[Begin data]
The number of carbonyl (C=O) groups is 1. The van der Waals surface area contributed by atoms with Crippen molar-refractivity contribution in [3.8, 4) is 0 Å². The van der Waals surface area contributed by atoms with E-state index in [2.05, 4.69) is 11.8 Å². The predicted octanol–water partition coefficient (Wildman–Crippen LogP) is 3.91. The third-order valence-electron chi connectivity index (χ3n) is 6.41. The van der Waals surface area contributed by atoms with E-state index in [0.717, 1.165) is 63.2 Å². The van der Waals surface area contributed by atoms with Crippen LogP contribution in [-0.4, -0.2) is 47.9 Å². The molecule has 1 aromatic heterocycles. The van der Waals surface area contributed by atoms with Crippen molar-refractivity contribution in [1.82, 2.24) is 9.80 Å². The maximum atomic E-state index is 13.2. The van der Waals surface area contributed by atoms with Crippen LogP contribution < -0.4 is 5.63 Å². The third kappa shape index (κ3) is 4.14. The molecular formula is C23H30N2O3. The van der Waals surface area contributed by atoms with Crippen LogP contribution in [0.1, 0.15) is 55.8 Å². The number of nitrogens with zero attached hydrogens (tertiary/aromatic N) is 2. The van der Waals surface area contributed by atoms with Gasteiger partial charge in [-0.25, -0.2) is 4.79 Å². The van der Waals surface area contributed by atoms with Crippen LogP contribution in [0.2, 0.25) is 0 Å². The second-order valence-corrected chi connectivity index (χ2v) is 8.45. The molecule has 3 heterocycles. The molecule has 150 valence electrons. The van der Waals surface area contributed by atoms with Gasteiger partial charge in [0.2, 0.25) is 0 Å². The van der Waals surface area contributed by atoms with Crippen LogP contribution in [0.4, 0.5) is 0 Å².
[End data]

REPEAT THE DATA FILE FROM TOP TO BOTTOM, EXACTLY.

The number of carbonyl (C=O) groups is 1. The van der Waals surface area contributed by atoms with Crippen molar-refractivity contribution in [3.8, 4) is 0 Å². The van der Waals surface area contributed by atoms with E-state index in [2.05, 4.69) is 11.8 Å². The predicted octanol–water partition coefficient (Wildman–Crippen LogP) is 3.91. The third-order valence-electron chi connectivity index (χ3n) is 6.41. The van der Waals surface area contributed by atoms with E-state index in [0.717, 1.165) is 63.2 Å². The van der Waals surface area contributed by atoms with Crippen LogP contribution in [-0.4, -0.2) is 47.9 Å². The molecule has 1 aromatic heterocycles. The van der Waals surface area contributed by atoms with Crippen molar-refractivity contribution in [1.82, 2.24) is 9.80 Å². The maximum atomic E-state index is 13.2. The van der Waals surface area contributed by atoms with Crippen LogP contribution < -0.4 is 5.63 Å². The third kappa shape index (κ3) is 4.14. The molecular formula is C23H30N2O3. The van der Waals surface area contributed by atoms with Crippen LogP contribution in [0.1, 0.15) is 55.8 Å². The number of nitrogens with zero attached hydrogens (tertiary/aromatic N) is 2. The van der Waals surface area contributed by atoms with Gasteiger partial charge in [-0.25, -0.2) is 4.79 Å². The van der Waals surface area contributed by atoms with Crippen LogP contribution in [0.2, 0.25) is 0 Å². The second-order valence-corrected chi connectivity index (χ2v) is 8.45. The molecule has 3 heterocycles. The molecule has 150 valence electrons. The van der Waals surface area contributed by atoms with Gasteiger partial charge in [0.2, 0.25) is 0 Å². The van der Waals surface area contributed by atoms with Crippen LogP contribution in [0.4, 0.5) is 0 Å².